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Peter Rogers's Blog
Artist-in-Residence at Chez Firth

Friday (6/18/10) 12:27am - ... wherein Peter pisses off all his prose-fiction-writer friends, as usual.

I read Mamet's letter and I wondered, do these same principles apply to other writing? -- specifically, to novels and short stories? [a month ago?, by SullyUT]

For my readers' benefit, Mike's referring to this letter from Mamet to his writers on The Unit.

In my opinion, the short answer is "Yes, but not as much."

Television is kind of relentless:  it's the medium where if, at any point, your story flags a bit, your audience *will* change the channel.  I've often thought that movies and even plays have an advantage here, in that once you're in the theater, there's a certain social stigma attached to walking out.  (And besides, they've already got your money by then, anyway.)  TV is the medium where moment-to-moment, you have to keep the audience interested.

Novels and even short stories allow a certain freedom, I think.  They still have to be good, but there doesn't have to be this relentless adherence to keeping the audience engaged in "What happens next?"  Moby Dick can wander off and talk about cetology for a chapter, and nobody minds.

This is not to say that prose writers disregard plot, and just spill out page after page describing the scenery.  The good ones don't.  So Mamet's principles -- ones largely designed to get the plot to behave -- do apply to prose fiction.  But the stakes are lower.  If you violate it, and your story's plot flags, it still might be beloved for other things.

But on a TV show, if the plot flags, you're dead.

IMHO.

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From:wanderlust_atx
Date:Friday (6/18/10) 7:02am
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You didn't piss off this prose-fiction-writer. I agree that you have a little more leeway in prose, but how much depends on the genre you're writing. Literary fiction and YA fiction are two different beasts and the audience for YA fiction is generally going to expect a faster-paced plot. It's going to be closer to television writing in that regard.

I think the reason plot isn't quite as all consuming in prose fiction is because voice picks up some of the slack. A lot of the slack, really. Many editors have said that they can work with a broken plot, but they can't do anything for a book without a voice. A good voice forgives a lot. If a reader is drawn to a voice, it makes exposition a little more bearable. On the other hand, it can't get too lengthy or readers will skip over it.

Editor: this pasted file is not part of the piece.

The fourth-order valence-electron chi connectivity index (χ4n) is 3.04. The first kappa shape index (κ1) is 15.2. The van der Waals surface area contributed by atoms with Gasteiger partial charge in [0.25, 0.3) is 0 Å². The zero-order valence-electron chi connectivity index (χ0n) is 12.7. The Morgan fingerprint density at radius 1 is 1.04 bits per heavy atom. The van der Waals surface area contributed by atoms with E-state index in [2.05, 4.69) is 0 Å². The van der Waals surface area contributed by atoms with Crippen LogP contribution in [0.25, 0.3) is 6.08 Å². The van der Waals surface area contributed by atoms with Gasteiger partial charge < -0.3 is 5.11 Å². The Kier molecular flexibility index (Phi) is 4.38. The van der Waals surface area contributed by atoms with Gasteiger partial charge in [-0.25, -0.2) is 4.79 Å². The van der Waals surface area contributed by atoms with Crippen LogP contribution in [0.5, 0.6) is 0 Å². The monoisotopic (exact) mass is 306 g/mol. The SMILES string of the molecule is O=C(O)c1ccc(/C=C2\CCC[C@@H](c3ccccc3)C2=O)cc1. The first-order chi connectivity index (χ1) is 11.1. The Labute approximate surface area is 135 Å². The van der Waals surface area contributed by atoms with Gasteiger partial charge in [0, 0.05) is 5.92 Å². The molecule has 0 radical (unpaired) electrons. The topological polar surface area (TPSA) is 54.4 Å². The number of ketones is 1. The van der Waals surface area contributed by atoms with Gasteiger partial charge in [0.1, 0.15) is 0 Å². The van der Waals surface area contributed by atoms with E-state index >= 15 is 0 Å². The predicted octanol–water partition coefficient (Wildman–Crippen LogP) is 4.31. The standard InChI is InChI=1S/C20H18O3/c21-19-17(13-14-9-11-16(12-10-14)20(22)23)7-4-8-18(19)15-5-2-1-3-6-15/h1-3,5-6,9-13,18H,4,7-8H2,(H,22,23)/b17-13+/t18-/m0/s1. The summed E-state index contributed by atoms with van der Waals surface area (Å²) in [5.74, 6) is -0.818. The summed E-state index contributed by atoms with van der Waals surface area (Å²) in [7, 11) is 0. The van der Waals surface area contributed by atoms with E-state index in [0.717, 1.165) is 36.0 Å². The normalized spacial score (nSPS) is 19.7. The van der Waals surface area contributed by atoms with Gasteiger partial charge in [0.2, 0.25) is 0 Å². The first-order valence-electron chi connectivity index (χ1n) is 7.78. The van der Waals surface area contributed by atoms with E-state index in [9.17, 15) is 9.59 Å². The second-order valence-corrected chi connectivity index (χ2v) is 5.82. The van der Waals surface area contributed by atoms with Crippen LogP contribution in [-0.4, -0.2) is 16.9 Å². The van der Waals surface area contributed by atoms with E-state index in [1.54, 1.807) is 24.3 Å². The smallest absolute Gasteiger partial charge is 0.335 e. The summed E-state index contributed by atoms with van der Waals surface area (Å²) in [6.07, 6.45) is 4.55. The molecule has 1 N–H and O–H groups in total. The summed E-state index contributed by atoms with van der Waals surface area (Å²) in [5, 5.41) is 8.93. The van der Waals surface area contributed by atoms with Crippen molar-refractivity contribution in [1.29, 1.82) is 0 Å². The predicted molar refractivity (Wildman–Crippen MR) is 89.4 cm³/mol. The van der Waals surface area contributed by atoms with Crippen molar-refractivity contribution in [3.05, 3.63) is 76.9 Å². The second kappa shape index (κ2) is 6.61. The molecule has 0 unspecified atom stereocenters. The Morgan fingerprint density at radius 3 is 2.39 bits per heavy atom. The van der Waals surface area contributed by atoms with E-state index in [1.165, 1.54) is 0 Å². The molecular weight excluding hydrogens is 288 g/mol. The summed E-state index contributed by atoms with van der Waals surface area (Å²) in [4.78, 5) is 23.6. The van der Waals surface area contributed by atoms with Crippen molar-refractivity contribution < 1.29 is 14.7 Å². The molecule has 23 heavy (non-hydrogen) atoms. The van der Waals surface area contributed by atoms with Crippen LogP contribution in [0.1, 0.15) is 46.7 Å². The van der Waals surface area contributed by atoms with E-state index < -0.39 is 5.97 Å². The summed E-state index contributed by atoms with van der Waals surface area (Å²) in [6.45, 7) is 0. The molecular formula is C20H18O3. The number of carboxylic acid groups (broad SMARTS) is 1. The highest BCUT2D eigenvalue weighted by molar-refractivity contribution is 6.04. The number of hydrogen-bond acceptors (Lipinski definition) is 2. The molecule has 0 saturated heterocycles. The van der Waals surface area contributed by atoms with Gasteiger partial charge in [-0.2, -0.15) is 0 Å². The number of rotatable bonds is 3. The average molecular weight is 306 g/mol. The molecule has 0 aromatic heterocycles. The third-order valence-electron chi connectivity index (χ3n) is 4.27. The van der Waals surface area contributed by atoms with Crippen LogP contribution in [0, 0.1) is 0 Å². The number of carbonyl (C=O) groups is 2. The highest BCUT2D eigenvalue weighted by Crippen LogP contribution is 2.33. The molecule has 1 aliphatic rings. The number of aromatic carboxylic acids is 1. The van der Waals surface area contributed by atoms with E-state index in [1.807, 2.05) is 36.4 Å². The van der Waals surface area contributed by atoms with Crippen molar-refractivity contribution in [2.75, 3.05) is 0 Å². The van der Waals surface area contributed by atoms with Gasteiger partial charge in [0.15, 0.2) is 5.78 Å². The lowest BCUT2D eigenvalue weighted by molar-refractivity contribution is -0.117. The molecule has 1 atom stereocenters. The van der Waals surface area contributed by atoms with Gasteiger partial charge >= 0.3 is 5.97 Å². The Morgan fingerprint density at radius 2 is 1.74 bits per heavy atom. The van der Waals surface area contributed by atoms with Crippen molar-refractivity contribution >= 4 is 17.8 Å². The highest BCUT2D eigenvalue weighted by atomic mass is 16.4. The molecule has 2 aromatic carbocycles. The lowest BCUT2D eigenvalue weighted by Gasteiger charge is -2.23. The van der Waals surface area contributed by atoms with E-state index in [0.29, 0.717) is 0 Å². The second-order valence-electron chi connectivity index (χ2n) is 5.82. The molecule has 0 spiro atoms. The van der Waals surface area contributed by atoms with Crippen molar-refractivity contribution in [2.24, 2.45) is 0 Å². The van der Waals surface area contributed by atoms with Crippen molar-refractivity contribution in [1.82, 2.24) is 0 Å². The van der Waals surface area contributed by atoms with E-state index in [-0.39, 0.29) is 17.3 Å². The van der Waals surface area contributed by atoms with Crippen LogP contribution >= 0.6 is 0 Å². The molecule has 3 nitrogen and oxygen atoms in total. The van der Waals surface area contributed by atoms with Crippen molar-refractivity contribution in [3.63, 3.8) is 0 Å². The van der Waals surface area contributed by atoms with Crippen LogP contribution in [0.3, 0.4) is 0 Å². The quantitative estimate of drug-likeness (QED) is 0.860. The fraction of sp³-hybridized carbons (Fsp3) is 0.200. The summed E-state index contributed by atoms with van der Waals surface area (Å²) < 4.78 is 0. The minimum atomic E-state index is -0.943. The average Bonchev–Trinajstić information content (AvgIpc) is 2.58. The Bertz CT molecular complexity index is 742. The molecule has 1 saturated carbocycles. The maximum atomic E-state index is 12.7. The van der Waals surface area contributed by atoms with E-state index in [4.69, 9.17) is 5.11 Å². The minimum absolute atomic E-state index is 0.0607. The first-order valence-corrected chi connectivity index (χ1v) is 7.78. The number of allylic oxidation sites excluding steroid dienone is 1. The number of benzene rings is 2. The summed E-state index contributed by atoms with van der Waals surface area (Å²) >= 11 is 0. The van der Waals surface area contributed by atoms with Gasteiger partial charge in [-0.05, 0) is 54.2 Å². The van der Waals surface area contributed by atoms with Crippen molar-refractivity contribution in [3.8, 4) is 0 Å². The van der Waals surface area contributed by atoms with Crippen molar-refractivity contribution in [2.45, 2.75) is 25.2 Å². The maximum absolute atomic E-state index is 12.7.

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From:la_directora
Date:Friday (6/18/10) 7:36am
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Completely, 100% agreed. Though I PREFER to have even my films and plays keep up the kind of dramatic action he describes, too. But you are right that there is a little more leeway. (I mean, "Waiting for Godot" as a TV show? Yeah, that'd get canceled before Gogo got his first boot off.)

Interesting for me to note, as usual, my 100% agreement with anything Mamet says about writing, and my 100% hair-pulling frustration with anything he says about acting or directing. It's the director's job to tell the actors to talk fast? Seriously? *facepalm* I've been curious about his new show "Race" on Broadway. And the #1 reason I haven't gone to see it yet is that he directed it. I just don't know if I can take it. Love his writing. HATE his directing.
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From:kbadr
Date:Friday (6/18/10) 3:00pm
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Mmm..I don't know if I agree completely. I've read a few times that you need to be absolutely concerned about your reader's attention span and interest, because reading is a very active thing, and they can turn off and close the book very easily if you bore them. I try to finish books, and usually it's not a problem, but that's probably because the writer worked so hard to make the style and energy consistent throughout the whole book. I can easily see people putting a book down if the author goes off on a tangent for 2 chapters.
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From:kbadr
Date:Friday (6/18/10) 3:01pm
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Also, I still contend that David Mamet did not write the following sentence:

"2) WHAT HAPPENS IF HER DON’T GET IT?"
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From:jefpeanutbutter
Date:Tuesday (6/22/10) 1:39am
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FWIW, I agree. Novels offer more room to play around in. All of any written work should move SOMEthing forward-- plot, theme, characters, or sometimes just tone-- but I think my hypothetical novel would suffer if, while I was writing it, I believed I couldn't take an indulgent detour from the main thrust when I was inspired to do so. Even if I couldn't find a way to integrate it with the main story, I'd probably retain my tangent because it was so fun to write and there's no hope of releasing a director's cut with special features and extras. But if it comes down to, will leaving this bit in keep it from getting published, then cut, cut, cut, of course.
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